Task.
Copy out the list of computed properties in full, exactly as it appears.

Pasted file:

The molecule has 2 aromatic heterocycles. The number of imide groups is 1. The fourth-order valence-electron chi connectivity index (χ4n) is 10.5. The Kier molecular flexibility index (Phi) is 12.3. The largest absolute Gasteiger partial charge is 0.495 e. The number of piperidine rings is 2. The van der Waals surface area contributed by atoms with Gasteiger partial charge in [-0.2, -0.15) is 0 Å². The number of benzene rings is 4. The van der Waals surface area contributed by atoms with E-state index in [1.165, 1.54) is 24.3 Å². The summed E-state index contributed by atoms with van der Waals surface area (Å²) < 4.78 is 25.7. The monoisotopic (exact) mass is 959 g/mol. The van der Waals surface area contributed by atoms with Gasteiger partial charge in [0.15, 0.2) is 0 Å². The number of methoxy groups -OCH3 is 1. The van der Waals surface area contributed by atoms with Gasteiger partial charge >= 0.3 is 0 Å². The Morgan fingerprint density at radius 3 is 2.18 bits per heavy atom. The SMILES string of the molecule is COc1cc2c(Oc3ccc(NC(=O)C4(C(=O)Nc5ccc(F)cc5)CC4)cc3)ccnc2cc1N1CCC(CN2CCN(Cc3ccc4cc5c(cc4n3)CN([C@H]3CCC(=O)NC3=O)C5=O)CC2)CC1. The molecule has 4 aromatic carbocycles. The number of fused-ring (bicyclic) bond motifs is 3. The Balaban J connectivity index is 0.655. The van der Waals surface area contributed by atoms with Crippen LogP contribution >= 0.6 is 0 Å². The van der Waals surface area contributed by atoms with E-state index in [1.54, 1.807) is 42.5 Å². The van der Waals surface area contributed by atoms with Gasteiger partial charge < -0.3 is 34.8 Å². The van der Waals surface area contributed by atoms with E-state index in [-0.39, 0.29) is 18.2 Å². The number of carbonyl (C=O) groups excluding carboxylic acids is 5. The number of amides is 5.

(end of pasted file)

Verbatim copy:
The molecule has 2 aromatic heterocycles. The number of imide groups is 1. The fourth-order valence-electron chi connectivity index (χ4n) is 10.5. The Kier molecular flexibility index (Phi) is 12.3. The largest absolute Gasteiger partial charge is 0.495 e. The number of piperidine rings is 2. The van der Waals surface area contributed by atoms with Gasteiger partial charge in [-0.2, -0.15) is 0 Å². The number of benzene rings is 4. The van der Waals surface area contributed by atoms with E-state index in [1.165, 1.54) is 24.3 Å². The summed E-state index contributed by atoms with van der Waals surface area (Å²) < 4.78 is 25.7. The monoisotopic (exact) mass is 959 g/mol. The van der Waals surface area contributed by atoms with Gasteiger partial charge in [0.15, 0.2) is 0 Å². The number of methoxy groups -OCH3 is 1. The van der Waals surface area contributed by atoms with Gasteiger partial charge >= 0.3 is 0 Å². The Morgan fingerprint density at radius 3 is 2.18 bits per heavy atom. The SMILES string of the molecule is COc1cc2c(Oc3ccc(NC(=O)C4(C(=O)Nc5ccc(F)cc5)CC4)cc3)ccnc2cc1N1CCC(CN2CCN(Cc3ccc4cc5c(cc4n3)CN([C@H]3CCC(=O)NC3=O)C5=O)CC2)CC1. The molecule has 4 aromatic carbocycles. The number of fused-ring (bicyclic) bond motifs is 3. The Balaban J connectivity index is 0.655. The van der Waals surface area contributed by atoms with Crippen LogP contribution >= 0.6 is 0 Å². The van der Waals surface area contributed by atoms with E-state index in [1.54, 1.807) is 42.5 Å². The van der Waals surface area contributed by atoms with Gasteiger partial charge < -0.3 is 34.8 Å². The van der Waals surface area contributed by atoms with E-state index in [-0.39, 0.29) is 18.2 Å². The number of carbonyl (C=O) groups excluding carboxylic acids is 5. The number of amides is 5.